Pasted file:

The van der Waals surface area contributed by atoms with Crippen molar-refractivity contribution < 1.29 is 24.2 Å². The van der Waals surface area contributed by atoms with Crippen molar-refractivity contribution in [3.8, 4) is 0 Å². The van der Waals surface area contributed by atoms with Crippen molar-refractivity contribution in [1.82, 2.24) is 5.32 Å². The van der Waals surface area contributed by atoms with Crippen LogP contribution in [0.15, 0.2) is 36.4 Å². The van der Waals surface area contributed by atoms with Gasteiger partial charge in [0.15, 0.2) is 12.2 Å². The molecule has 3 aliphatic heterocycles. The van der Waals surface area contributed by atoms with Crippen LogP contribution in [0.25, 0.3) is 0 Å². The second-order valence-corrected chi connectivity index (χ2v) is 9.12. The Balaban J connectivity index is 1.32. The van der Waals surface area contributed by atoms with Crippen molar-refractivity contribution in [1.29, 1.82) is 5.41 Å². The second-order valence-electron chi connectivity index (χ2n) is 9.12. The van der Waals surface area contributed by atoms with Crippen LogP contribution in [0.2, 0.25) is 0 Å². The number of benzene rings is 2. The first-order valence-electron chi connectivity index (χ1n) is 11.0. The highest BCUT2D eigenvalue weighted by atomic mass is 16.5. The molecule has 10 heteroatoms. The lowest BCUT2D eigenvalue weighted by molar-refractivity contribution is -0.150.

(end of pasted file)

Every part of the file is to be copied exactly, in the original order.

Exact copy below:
The van der Waals surface area contributed by atoms with Crippen molar-refractivity contribution < 1.29 is 24.2 Å². The van der Waals surface area contributed by atoms with Crippen molar-refractivity contribution in [3.8, 4) is 0 Å². The van der Waals surface area contributed by atoms with Crippen molar-refractivity contribution in [1.82, 2.24) is 5.32 Å². The van der Waals surface area contributed by atoms with Crippen LogP contribution in [0.15, 0.2) is 36.4 Å². The van der Waals surface area contributed by atoms with Gasteiger partial charge in [0.15, 0.2) is 12.2 Å². The molecule has 3 aliphatic heterocycles. The van der Waals surface area contributed by atoms with Crippen LogP contribution in [0.25, 0.3) is 0 Å². The second-order valence-corrected chi connectivity index (χ2v) is 9.12. The Balaban J connectivity index is 1.32. The van der Waals surface area contributed by atoms with Crippen molar-refractivity contribution in [1.29, 1.82) is 5.41 Å². The second-order valence-electron chi connectivity index (χ2n) is 9.12. The van der Waals surface area contributed by atoms with Crippen LogP contribution in [0.2, 0.25) is 0 Å². The number of benzene rings is 2. The first-order valence-electron chi connectivity index (χ1n) is 11.0. The highest BCUT2D eigenvalue weighted by atomic mass is 16.5. The molecule has 10 heteroatoms. The lowest BCUT2D eigenvalue weighted by molar-refractivity contribution is -0.150.